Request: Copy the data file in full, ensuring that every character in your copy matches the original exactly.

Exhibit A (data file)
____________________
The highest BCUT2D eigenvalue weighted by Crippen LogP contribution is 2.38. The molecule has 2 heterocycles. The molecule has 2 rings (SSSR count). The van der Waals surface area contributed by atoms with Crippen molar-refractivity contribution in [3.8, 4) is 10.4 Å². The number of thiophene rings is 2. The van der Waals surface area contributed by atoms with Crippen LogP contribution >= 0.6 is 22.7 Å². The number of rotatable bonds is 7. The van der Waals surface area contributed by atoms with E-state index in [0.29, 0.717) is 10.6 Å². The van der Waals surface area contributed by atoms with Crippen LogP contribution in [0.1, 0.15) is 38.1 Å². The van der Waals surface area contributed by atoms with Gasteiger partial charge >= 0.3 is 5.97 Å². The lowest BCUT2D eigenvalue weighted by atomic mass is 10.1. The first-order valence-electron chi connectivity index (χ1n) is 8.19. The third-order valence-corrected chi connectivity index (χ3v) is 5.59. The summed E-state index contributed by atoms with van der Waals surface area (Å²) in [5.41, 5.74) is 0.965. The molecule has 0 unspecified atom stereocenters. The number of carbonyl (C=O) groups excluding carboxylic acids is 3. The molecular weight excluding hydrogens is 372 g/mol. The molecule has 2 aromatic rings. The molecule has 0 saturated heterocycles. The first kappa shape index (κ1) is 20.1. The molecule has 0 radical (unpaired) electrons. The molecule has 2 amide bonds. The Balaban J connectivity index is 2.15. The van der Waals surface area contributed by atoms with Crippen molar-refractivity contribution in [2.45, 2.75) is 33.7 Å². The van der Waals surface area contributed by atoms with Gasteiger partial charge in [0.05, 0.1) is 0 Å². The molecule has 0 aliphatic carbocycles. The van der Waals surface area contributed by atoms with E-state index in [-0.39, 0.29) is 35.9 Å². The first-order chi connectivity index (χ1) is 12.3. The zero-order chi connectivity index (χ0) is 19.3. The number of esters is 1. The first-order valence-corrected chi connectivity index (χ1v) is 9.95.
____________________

The highest BCUT2D eigenvalue weighted by Crippen LogP contribution is 2.38. The molecule has 2 heterocycles. The molecule has 2 rings (SSSR count). The van der Waals surface area contributed by atoms with Crippen molar-refractivity contribution in [3.8, 4) is 10.4 Å². The number of thiophene rings is 2. The van der Waals surface area contributed by atoms with Crippen LogP contribution >= 0.6 is 22.7 Å². The number of rotatable bonds is 7. The van der Waals surface area contributed by atoms with E-state index in [0.29, 0.717) is 10.6 Å². The van der Waals surface area contributed by atoms with Crippen LogP contribution in [0.1, 0.15) is 38.1 Å². The van der Waals surface area contributed by atoms with Gasteiger partial charge >= 0.3 is 5.97 Å². The lowest BCUT2D eigenvalue weighted by atomic mass is 10.1. The first-order valence-electron chi connectivity index (χ1n) is 8.19. The third-order valence-corrected chi connectivity index (χ3v) is 5.59. The summed E-state index contributed by atoms with van der Waals surface area (Å²) in [5.41, 5.74) is 0.965. The molecule has 0 unspecified atom stereocenters. The number of carbonyl (C=O) groups excluding carboxylic acids is 3. The molecular weight excluding hydrogens is 372 g/mol. The molecule has 2 aromatic rings. The molecule has 0 saturated heterocycles. The first kappa shape index (κ1) is 20.1. The molecule has 0 radical (unpaired) electrons. The molecule has 2 amide bonds. The Balaban J connectivity index is 2.15. The van der Waals surface area contributed by atoms with Crippen molar-refractivity contribution in [2.45, 2.75) is 33.7 Å². The van der Waals surface area contributed by atoms with Gasteiger partial charge in [0.05, 0.1) is 0 Å². The molecule has 0 aliphatic carbocycles. The van der Waals surface area contributed by atoms with E-state index in [-0.39, 0.29) is 35.9 Å². The first-order chi connectivity index (χ1) is 12.3. The zero-order chi connectivity index (χ0) is 19.3. The number of esters is 1. The first-order valence-corrected chi connectivity index (χ1v) is 9.95.